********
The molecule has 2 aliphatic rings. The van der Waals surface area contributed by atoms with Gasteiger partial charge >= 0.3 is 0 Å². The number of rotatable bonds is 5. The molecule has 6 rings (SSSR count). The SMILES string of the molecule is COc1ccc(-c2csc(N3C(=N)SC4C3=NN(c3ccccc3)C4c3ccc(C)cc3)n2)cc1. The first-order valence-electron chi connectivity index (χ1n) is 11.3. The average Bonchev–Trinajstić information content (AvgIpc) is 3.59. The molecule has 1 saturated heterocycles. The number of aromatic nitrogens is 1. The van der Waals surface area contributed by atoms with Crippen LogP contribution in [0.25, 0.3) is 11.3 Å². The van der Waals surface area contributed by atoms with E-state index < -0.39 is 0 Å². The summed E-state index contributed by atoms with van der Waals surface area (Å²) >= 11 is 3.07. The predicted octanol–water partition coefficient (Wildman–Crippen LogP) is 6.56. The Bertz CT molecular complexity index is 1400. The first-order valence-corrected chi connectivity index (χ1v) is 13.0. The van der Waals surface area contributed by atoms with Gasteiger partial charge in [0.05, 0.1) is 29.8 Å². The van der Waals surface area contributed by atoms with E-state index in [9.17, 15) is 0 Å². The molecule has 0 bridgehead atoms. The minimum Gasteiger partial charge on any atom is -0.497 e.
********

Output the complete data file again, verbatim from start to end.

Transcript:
The molecule has 2 aliphatic rings. The van der Waals surface area contributed by atoms with Gasteiger partial charge >= 0.3 is 0 Å². The number of rotatable bonds is 5. The molecule has 6 rings (SSSR count). The SMILES string of the molecule is COc1ccc(-c2csc(N3C(=N)SC4C3=NN(c3ccccc3)C4c3ccc(C)cc3)n2)cc1. The first-order valence-electron chi connectivity index (χ1n) is 11.3. The average Bonchev–Trinajstić information content (AvgIpc) is 3.59. The molecule has 1 saturated heterocycles. The number of aromatic nitrogens is 1. The van der Waals surface area contributed by atoms with Crippen LogP contribution in [0.25, 0.3) is 11.3 Å². The van der Waals surface area contributed by atoms with E-state index < -0.39 is 0 Å². The summed E-state index contributed by atoms with van der Waals surface area (Å²) >= 11 is 3.07. The predicted octanol–water partition coefficient (Wildman–Crippen LogP) is 6.56. The Bertz CT molecular complexity index is 1400. The first-order valence-corrected chi connectivity index (χ1v) is 13.0. The van der Waals surface area contributed by atoms with Gasteiger partial charge in [0.05, 0.1) is 29.8 Å². The van der Waals surface area contributed by atoms with E-state index in [9.17, 15) is 0 Å². The molecule has 0 bridgehead atoms. The minimum Gasteiger partial charge on any atom is -0.497 e.